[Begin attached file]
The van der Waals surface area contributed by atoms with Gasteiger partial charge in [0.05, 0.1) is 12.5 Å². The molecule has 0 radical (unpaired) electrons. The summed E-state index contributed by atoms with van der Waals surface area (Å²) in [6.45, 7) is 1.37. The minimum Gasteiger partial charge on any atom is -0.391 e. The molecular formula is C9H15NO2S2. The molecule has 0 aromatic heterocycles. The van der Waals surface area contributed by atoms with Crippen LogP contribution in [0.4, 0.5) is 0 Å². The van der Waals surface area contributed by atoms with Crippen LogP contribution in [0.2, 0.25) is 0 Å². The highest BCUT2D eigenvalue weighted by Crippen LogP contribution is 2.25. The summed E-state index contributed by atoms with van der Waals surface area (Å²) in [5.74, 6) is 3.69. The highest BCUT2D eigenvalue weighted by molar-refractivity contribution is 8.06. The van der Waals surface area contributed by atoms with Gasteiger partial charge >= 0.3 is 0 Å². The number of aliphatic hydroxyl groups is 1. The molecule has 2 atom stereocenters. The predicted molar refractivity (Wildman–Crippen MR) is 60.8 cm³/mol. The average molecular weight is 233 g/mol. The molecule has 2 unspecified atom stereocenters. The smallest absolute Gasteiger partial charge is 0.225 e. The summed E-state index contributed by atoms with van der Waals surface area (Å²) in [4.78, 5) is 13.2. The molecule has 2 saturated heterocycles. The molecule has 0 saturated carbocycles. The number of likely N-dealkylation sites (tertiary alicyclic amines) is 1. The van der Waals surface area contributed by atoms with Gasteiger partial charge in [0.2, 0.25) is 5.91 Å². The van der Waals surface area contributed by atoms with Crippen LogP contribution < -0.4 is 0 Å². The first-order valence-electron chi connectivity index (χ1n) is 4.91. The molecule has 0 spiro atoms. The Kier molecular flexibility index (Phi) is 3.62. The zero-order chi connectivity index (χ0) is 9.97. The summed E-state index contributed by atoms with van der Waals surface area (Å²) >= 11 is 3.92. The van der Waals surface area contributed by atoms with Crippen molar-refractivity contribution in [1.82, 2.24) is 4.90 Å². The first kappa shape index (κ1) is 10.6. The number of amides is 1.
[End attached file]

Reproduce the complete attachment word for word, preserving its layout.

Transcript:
The van der Waals surface area contributed by atoms with Gasteiger partial charge in [0.05, 0.1) is 12.5 Å². The molecule has 0 radical (unpaired) electrons. The summed E-state index contributed by atoms with van der Waals surface area (Å²) in [6.45, 7) is 1.37. The minimum Gasteiger partial charge on any atom is -0.391 e. The molecular formula is C9H15NO2S2. The molecule has 0 aromatic heterocycles. The van der Waals surface area contributed by atoms with Crippen LogP contribution in [0.4, 0.5) is 0 Å². The van der Waals surface area contributed by atoms with Crippen LogP contribution in [0.2, 0.25) is 0 Å². The highest BCUT2D eigenvalue weighted by Crippen LogP contribution is 2.25. The summed E-state index contributed by atoms with van der Waals surface area (Å²) in [5.74, 6) is 3.69. The highest BCUT2D eigenvalue weighted by molar-refractivity contribution is 8.06. The van der Waals surface area contributed by atoms with Gasteiger partial charge >= 0.3 is 0 Å². The number of aliphatic hydroxyl groups is 1. The molecule has 2 atom stereocenters. The predicted molar refractivity (Wildman–Crippen MR) is 60.8 cm³/mol. The average molecular weight is 233 g/mol. The molecule has 2 unspecified atom stereocenters. The smallest absolute Gasteiger partial charge is 0.225 e. The summed E-state index contributed by atoms with van der Waals surface area (Å²) in [4.78, 5) is 13.2. The molecule has 2 saturated heterocycles. The molecule has 0 saturated carbocycles. The number of likely N-dealkylation sites (tertiary alicyclic amines) is 1. The van der Waals surface area contributed by atoms with Gasteiger partial charge in [0.2, 0.25) is 5.91 Å². The van der Waals surface area contributed by atoms with Crippen LogP contribution < -0.4 is 0 Å². The first-order valence-electron chi connectivity index (χ1n) is 4.91. The molecule has 0 spiro atoms. The Kier molecular flexibility index (Phi) is 3.62. The zero-order chi connectivity index (χ0) is 9.97. The summed E-state index contributed by atoms with van der Waals surface area (Å²) >= 11 is 3.92. The van der Waals surface area contributed by atoms with Crippen molar-refractivity contribution in [1.82, 2.24) is 4.90 Å². The first kappa shape index (κ1) is 10.6. The number of amides is 1.